- GenCos have threatened to shut down over ₦156 billion in debts owed them by consumers, especially government agencies. Investors that bought the six power generating companies unbundled from the PHCN said they would shut down their power plants if the deb was not paid. They also said banks were recalling loans advanced to them. In a joint statement, the GenCos said they will shut down power supplies unless the government pays longstanding bills it owes them and improves gas supplies. The GenCos, which include Transcorp’s power and Forte Oil’s power, said they struggled to repair their networks because imports of spare parts had become too expensive due to naira devaluation. “In 2013, when we bought the power plants, exchange rate was ₦150 per dollar. Today it is ₦310 per dollar. How can we repair, equip, acquire new turbines at this rate of ₦310 per dollar and yet still operate with an old tariff? A shutdown is, indeed, imminent,” they said. If the companies make good their threat, most industries and residential homes will be in darkness except for those that rely on expensive diesel generators.
- The FG has started a review of the National Tax Policy. Minister of Finance, Kemi Adeosun, said that the government was determined to simplify the country’s tax code for effective revenue generation. She explained that one of the areas of the tax code and laws in need of review was the simplification of the processes as well as the reduction of the tax burden on small businesses. Adeosun said Nigeria could no longer continue to rely on oil revenue following the volatility in the global market, hence the need to look at effective ways of generating more revenue from taxes.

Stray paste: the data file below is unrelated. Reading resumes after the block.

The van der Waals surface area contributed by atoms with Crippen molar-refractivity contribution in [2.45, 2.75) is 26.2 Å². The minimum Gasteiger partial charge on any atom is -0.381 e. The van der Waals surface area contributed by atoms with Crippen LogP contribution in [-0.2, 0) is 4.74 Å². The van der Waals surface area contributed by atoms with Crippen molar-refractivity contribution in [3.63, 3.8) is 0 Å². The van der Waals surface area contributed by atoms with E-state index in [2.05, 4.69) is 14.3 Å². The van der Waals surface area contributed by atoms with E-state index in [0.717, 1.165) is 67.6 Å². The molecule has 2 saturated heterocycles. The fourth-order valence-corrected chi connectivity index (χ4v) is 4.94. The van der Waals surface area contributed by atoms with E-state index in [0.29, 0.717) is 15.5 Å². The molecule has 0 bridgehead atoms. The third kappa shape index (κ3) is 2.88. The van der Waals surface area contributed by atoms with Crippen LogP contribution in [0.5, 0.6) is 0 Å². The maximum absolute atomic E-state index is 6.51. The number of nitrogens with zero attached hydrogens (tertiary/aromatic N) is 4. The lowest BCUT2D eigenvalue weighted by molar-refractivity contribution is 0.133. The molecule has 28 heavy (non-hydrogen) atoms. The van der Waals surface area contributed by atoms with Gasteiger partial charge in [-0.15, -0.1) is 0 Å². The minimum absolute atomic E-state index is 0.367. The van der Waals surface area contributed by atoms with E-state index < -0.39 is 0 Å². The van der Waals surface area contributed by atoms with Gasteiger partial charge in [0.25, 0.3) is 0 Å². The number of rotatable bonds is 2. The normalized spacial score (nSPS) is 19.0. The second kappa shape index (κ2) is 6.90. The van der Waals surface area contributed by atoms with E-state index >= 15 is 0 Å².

- Nigeria’s gas exports have suffered a setback as Shell has declared force majeure on gas supply to NLNG’s export facility on Bonny Island. Shell spokesman, Precious Okolobo, told the Punch that the force majeure was declared on August 8 following a leak on the Eastern Gas Gathering System pipeline through which Shell supplies the bulk of its gas to the NLNG. The Punch reported that some of the 1.7 billion standard cubic feet of gas per day from facilities associated with the pipeline would be shut-in as a result of the force majeure, meaning less exports for the NLNG and lower revenue for the government. This is Shell’s second force majeure in August as the company declared force majeure on gas supplies to the NLNG following a leak along the EGGS-1 on August 4.
- Textile manufacturers have asked the FG to stop selling gas to local industries in American dollars. According to them, the payment of the gas tariff in USD has made the commodity unaffordable to many businesses. The Nigerian Textile Manufacturers Association insisted that the gas being supplied to the local industries was costlier than what the commodity was selling for in the international market. The Federal Ministry of Petroleum Resources and the Ministry of Power, Works and Housing on several occasions had made it clear that the cost of gas to the power plants was lower than what industrial gas users were paying.